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Press release from Business Wire

PHH Corporation Announces First Quarter 2013 Results

<p class='bwalignc'> <i><b>1Q13 Net Income Attributable to PHH Corporation of $52 million or $0.90 per basic share</b></i> </p> <p class='bwalignc'> <i><b>1Q13 Core Earnings (after-tax)* of $12 million and Core Earnings per Share* of $0.21</b></i> </p> <ul> <li class='bwlistitemmargb'> <b>Total retail mortgage loan closings increased 22% in 1Q13 to $11.5 billion from 1Q12. 1Q13 interest rate lock commitments (IRLCs) expected to close declined 28% from 1Q12 to $5.0 billion</b> </li> <li class='bwlistitemmargb'> <b>Total loan margin of 372 bps in 1Q13, a 34 bps decrease from 4Q12 but 8 bps greater than 1Q12</b> </li> <li class='bwlistitemmargb'> <b>Total loan servicing portfolio at March 31, 2013, of $181.8 billion in unpaid principal balance (UPB), down 2% from $184.9 billion in UPB at March 31, 2012</b> </li> <li class='bwlistitemmargb'> <b>During 2Q13, commenced originations and servicing under our private label arrangement with HSBC and assumed approximately $47 billion of subservicing from HSBC</b> </li> <li class='bwlistitemmargb'> <b>Fleet segment profit of $21 million, down from $24 million in 1Q12 and up $1 million from 4Q12</b> </li> </ul>

Wednesday, May 01, 2013

PHH Corporation Announces First Quarter 2013 Results

16:05 EDT Wednesday, May 01, 2013

MT. LAUREL, N.J. (Business Wire) -- PHH Corporation (NYSE: PHH) (“PHH” or the “Company”) today announced financial results for the quarter ended March 31, 2013.

For the quarter ended March 31, 2013, the Company reported net income attributable to PHH Corporation of $52 million or $0.90 per basic share. Core earnings (after-tax)* and core earnings per share* for the quarter ended March 31, 2013, were $12 million and $0.21, respectively. Tangible book value per share* was $26.62 at March 31, 2013, up 3% from $25.80 at year-end 2012.

Glen A. Messina, president and CEO of PHH Corporation, said, “Our financial performance in the first quarter was consistent with our expectations for the business relative to interest rate movements and with the framework we previously discussed. We believe we are appropriately positioned in our mortgage business for a rising interest rate environment by being in both origination and servicing. We intend to scale our mortgage production costs to be consistent with expected volumes, our commitment to high customer service levels, and the rapidly-changing regulatory environment. Meanwhile, our Fleet business continued to provide consistency in segment profit and cash flows.”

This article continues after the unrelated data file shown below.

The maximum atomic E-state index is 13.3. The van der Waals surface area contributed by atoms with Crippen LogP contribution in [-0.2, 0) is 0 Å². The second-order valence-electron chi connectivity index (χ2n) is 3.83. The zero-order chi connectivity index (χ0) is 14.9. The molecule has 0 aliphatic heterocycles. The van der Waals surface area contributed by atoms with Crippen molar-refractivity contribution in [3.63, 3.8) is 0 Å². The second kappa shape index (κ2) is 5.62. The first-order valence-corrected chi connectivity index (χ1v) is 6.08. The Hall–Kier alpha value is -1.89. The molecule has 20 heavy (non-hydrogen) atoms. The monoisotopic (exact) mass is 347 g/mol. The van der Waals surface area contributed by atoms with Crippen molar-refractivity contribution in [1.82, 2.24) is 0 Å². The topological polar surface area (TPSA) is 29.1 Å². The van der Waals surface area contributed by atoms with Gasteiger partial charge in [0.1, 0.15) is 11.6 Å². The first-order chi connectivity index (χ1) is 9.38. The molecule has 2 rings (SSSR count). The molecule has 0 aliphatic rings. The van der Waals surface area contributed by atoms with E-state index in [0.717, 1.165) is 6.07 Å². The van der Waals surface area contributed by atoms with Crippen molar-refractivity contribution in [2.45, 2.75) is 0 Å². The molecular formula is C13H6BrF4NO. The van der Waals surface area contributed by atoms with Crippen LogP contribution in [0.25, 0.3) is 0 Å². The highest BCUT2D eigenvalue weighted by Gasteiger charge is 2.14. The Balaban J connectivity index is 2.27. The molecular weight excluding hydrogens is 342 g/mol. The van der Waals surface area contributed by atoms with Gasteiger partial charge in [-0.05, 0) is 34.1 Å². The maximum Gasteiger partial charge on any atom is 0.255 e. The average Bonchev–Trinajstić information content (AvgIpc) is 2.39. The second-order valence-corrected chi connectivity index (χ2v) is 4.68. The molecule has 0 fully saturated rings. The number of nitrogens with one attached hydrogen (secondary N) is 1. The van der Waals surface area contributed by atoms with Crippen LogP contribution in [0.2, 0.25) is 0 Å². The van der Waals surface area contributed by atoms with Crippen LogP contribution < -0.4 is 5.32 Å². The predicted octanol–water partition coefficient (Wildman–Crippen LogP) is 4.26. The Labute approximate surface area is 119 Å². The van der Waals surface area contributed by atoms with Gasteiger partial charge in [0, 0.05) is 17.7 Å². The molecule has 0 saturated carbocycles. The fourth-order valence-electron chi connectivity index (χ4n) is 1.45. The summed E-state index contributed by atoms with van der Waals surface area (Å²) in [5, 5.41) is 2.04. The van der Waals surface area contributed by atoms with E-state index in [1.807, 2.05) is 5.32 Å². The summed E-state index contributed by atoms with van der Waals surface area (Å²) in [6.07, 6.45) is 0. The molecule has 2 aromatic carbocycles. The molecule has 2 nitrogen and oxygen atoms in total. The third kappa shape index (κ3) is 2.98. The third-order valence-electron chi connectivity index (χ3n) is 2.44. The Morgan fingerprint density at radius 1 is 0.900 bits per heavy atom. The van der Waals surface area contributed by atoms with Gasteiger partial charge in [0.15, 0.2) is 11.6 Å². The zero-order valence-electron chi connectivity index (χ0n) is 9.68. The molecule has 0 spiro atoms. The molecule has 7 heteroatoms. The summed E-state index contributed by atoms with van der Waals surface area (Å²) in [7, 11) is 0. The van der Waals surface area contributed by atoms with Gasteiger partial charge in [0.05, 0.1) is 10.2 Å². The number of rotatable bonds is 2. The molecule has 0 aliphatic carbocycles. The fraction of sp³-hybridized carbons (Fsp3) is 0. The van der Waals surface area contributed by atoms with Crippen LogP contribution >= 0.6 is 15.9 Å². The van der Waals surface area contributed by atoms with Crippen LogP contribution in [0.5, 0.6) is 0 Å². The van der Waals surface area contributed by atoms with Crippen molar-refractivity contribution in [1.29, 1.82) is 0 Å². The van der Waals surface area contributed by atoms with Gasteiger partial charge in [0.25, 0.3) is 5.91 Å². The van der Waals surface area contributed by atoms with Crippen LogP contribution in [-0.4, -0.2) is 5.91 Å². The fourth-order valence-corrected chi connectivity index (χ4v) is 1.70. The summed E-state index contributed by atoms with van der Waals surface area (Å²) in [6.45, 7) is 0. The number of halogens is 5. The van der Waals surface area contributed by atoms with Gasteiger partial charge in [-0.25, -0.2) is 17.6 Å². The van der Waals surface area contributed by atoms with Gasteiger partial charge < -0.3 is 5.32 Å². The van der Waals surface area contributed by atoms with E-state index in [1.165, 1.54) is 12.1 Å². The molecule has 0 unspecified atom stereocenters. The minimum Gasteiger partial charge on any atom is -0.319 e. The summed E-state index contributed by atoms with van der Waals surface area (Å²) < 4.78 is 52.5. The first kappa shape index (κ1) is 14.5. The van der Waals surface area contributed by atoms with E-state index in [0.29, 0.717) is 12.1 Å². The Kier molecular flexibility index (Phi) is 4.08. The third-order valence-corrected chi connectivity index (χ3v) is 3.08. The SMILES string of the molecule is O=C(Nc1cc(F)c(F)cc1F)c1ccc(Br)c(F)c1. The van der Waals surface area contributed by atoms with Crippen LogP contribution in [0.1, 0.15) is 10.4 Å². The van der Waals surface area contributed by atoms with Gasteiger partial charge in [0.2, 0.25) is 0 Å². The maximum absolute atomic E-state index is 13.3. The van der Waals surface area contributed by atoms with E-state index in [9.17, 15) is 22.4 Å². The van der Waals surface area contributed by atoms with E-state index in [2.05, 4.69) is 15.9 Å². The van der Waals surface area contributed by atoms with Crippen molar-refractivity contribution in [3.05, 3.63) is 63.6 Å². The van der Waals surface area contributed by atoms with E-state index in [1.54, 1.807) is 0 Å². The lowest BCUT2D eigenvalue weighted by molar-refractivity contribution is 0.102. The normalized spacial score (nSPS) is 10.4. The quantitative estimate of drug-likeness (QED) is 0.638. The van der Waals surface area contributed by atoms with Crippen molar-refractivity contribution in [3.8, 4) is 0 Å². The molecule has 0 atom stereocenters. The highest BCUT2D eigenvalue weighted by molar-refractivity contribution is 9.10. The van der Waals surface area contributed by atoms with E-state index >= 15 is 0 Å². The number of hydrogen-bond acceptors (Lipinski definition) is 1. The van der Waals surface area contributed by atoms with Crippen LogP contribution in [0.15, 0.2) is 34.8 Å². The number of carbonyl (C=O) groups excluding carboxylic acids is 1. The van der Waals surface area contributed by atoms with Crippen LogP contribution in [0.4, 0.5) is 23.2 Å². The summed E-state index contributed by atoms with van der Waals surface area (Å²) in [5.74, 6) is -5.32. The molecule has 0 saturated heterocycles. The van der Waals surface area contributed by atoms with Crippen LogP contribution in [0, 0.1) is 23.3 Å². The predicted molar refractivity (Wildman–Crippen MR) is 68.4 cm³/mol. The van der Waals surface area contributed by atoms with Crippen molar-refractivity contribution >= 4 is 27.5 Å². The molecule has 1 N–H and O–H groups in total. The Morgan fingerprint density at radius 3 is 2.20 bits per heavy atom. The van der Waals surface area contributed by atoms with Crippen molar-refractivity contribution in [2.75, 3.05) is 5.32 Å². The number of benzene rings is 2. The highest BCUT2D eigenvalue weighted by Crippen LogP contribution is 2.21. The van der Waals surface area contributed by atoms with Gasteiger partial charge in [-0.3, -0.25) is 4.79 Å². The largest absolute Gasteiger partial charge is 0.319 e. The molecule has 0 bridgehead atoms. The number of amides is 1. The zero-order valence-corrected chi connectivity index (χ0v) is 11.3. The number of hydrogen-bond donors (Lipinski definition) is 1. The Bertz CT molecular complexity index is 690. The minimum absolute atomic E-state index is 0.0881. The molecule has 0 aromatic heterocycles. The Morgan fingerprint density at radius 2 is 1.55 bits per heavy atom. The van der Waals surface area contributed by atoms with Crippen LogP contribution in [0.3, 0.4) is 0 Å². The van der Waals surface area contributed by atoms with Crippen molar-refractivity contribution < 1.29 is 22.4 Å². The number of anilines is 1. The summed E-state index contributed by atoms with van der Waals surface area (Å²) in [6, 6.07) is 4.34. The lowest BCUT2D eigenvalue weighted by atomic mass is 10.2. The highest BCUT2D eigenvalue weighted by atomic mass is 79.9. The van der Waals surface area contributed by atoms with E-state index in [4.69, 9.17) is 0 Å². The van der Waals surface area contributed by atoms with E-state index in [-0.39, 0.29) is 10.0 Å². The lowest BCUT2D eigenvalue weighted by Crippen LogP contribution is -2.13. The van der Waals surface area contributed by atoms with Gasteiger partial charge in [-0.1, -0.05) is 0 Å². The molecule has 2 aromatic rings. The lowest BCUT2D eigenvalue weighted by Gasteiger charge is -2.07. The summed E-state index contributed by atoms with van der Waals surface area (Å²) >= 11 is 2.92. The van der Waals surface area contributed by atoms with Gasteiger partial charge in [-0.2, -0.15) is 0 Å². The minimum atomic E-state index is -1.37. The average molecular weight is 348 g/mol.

Messina added, “As we look into the second quarter and the second half of 2013, we continue to be enthusiastic about the prospects for our combined mortgage production and servicing businesses. We believe our business model is well-designed to respond to change and opportunities in the mortgage and fleet industries.”

 
Summary Consolidated Results
(In millions, except per share data)
       
Three Months Ended
March 31,
2013 2012
Net revenues $ 730 $ 777
Income before income taxes 96 124
Net income attributable to PHH Corporation 52 75
 
Basic earnings per share attributable to PHH Corporation $ 0.90 $ 1.32
Diluted earnings per share attributable to PHH Corporation 0.79 1.30
 
Weighted-average common shares outstanding:
Basic shares (in millions) 57.249 56.657
Diluted shares (in millions) 65.786 57.722
 
Non-GAAP Results*
Core earnings (pre-tax) $ 18 $ 76
Core earnings (after-tax) 12 53
 
Core earnings per share $ 0.21 $ 0.93
 
Adjusted cash flow $ 98 $ 269
 

* Non-GAAP Financial Measures

Core earnings (pre-tax), core earnings (after-tax), core earnings per share, adjusted cash flow, tangible book value and tangible book value per share are financial measures that are not in accordance with U.S. generally accepted accounting principles (GAAP). See the “Note Regarding Non-GAAP Financial Measures” below for a detailed description of these and certain other Non-GAAP financial measures and reconciliations of such Non-GAAP financial measures to their most directly comparable GAAP financial measures as required by Regulation G.